Why interdisciplinary is important
by Vaishnav Kuruvanka
January 8, 2021
In grade school in the United States, we are exposed to six main subjects (Math, Science, English/Literature, Social Sciences, Arts, and Sports). We take a variety of classes in each of these subjects from K-12 and eventually end up at a crossroads forcing us to hone in on a discipline as we embark on our higher education journeys. When we reach college, you see a majority of students having one major, while some dabble in two to three distinct fields of study. We are taught specific skills and gain valuable perspectives in each of these academic areas, but are shocked when we go into the real world. We realize that solutions to complex problems are achieved at the intersection of different disciplines, and very rarely through a one-sided approach. We see intense collaboration between fields that we never formally saw on our college campuses, such as language + math (NLP) and philosophy + economics (ESG).
This piece is about why it is important to develop an interdisciplinary approach to analyzing situations and solving problems.
Peter Thiel says that world-class entrepreneurs are often polymaths. Polymaths are people who are knowledgeable about a wide range of topics and disciplines. Polymaths such as Leonardo DaVinci, Benjamin Franklin, and Elon Musk have revolutionized the world we live in. DaVinci for example was a master in painting, anatomy and physiology, engineering, mathematics, architecture and much more. Benjamin Franklin was a postmaster, inventor, scientist, diplomat, philosopher, writer and more. Elon Musk’s contributions range from the fields of finance to renewable energy to the human brain. These legendary figures are testaments to the fact that man’s quest for progress is tied to mastery of various disciplines. Each various discipline exercises our mind in a different way similar to how different machines at the gym train different muscles.
The arts strengthen our connection to our minds and the natural world through observation and expression. Art as a form is only bound by the imagination of the human mind and spirit. Math and science in many ways is the language of nature. It is our method of understanding the natural phenomena of the world through observation and furthermore, how we as humans can utilize our surroundings to aid human progress. English and literature help us understand how to construct, organize, and communicate our thoughts to the outer world. This develops our ability to translate the abstract activities of the mind into concise, distributable ideas. Words are powerful elements that if arranged in the right way have the power to disseminate knowledge, influence others, and induce deep emotional/spiritual states. The social sciences help us understand how we as individuals fit into the larger scheme of social structures. They force us to think analytically and question the human motives for how we have acted. Lastly, physical activity produces a form of mental resiliency and discipline that calms the mind and makes it flexible. For us to truly understand the world we live in and how to create progress, we must draw inspiration from these different fields. The more we widen our perspective, the better trained our mind will become to connect ideas and invent.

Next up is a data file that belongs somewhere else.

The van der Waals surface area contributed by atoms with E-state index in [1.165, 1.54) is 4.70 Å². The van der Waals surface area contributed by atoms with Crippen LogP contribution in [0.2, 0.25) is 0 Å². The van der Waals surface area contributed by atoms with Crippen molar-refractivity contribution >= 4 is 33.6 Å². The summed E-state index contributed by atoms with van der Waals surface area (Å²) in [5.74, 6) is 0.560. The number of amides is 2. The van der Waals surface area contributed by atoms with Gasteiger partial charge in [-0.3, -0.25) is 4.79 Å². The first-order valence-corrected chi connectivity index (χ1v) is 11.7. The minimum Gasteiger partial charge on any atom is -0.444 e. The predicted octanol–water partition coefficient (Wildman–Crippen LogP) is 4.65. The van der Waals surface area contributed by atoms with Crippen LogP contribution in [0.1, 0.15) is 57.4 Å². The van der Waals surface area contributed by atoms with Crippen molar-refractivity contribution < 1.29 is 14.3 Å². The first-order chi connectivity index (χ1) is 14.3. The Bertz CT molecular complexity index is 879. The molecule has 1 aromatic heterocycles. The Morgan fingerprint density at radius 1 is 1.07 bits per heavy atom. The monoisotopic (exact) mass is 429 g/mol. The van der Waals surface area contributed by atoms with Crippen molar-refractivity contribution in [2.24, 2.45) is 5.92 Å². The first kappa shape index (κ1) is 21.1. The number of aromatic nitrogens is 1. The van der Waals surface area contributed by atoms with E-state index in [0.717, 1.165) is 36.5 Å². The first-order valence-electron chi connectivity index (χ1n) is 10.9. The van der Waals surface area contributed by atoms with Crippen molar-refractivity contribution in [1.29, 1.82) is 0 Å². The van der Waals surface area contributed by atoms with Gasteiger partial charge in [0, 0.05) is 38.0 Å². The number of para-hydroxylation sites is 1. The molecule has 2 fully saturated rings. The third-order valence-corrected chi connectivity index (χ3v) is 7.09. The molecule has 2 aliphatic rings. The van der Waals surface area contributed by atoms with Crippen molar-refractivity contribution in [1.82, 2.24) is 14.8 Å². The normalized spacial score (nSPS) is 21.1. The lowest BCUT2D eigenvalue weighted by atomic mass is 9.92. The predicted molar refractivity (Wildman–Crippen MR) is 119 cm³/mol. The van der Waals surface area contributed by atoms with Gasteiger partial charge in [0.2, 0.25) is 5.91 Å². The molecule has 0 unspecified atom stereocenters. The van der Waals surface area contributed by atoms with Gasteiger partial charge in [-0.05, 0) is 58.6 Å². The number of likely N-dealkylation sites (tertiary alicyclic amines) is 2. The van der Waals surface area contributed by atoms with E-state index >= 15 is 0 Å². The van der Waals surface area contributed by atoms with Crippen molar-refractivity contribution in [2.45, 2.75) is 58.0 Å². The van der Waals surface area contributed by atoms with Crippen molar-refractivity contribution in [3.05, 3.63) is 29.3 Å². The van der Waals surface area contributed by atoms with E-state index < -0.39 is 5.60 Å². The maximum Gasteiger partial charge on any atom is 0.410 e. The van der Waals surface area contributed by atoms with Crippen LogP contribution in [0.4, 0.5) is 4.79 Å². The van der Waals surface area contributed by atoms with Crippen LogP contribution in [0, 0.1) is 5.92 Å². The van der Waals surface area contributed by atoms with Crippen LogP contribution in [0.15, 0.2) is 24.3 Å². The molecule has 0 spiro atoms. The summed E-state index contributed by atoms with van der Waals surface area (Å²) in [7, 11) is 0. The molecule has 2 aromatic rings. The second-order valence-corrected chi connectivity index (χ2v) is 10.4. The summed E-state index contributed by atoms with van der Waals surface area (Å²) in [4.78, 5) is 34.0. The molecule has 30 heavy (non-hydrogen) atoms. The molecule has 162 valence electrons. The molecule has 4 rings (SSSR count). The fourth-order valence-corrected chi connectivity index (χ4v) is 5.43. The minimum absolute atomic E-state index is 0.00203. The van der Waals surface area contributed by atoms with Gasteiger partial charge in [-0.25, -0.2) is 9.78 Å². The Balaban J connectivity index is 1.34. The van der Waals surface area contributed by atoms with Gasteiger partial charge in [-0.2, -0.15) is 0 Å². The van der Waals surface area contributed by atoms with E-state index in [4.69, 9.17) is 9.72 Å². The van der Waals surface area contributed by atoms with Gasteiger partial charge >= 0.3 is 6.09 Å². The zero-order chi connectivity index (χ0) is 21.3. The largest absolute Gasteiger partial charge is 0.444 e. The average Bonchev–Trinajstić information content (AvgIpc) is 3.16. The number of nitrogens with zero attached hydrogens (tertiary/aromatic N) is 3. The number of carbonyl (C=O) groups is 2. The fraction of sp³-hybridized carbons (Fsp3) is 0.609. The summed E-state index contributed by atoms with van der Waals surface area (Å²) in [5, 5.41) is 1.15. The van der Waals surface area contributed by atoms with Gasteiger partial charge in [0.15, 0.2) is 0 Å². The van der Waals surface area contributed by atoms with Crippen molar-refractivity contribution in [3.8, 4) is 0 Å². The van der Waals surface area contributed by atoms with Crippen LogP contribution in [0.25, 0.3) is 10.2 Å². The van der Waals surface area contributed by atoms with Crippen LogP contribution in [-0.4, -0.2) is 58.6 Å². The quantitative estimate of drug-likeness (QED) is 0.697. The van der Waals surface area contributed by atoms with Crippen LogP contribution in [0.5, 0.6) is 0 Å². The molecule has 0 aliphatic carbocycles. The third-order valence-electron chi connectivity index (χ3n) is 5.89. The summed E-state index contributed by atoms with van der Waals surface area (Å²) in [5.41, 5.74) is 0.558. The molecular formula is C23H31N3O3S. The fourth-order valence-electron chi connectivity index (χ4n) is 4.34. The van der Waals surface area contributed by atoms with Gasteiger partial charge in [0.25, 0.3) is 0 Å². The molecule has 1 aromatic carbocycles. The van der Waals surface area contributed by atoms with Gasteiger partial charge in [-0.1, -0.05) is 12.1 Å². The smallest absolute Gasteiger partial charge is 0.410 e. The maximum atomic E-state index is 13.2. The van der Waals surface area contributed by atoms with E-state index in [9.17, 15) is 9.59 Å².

For example, solutions that combat climate change require contributions from the sciences, government, economics, history, and psychology to name a few. Science and engineering will allow us to invent eco-friendly products and analyze their effect on carbon emissions. An understanding of government and history will afford one a better understanding of effective avenues to garner the support of the public sector for these new inventions. An understanding of psychology and economics will provide perspective on how to incentivize society to support these inventions and become invested in the fight to save our planet. Problems such as homelessness, food insecurity, poverty and many of the world’s pressing challenges require interdisciplinary approaches to be sustainably solved.
Beyond training the mind to be capable in a variety of functions, training ourselves in the different disciplines will prepare us for a future that will be more interdisciplinary than ever. To understand how connected our world has and will become, we must observe the trend of innovation. Over the course of the past three decades, we have seen digital technologies lay the foundation for meaningful future applications in almost every major industry. Examples are Uber/Waymo (tech + transportation), Intuitive Surgical (tech + medicine), PayPal/Bitcoin (tech + econ/finance), Tesla (tech + energy), Khan Academy (tech + education) and the list goes on. Applications of technology across various sectors has unlocked massive economic opportunities and shaped the way we live our lives. This trend of increasing interplay between technology and various industries has only begun, making it increasingly important for us to evaluate its consequences and potential for both good and bad. The changes these innovations create must be studied and guided so they produce net positive contributions to our world. For us to place reasonable expectations for and contribute to this form of interplay moving forward, we must increase our base-level understanding of various disciplines. I recommend computer science, philosophy, economics, world history, medicine, music, and energy.
I will conclude with this quote by Leonardo DaVinci: “Realize that everything connects to everything else.”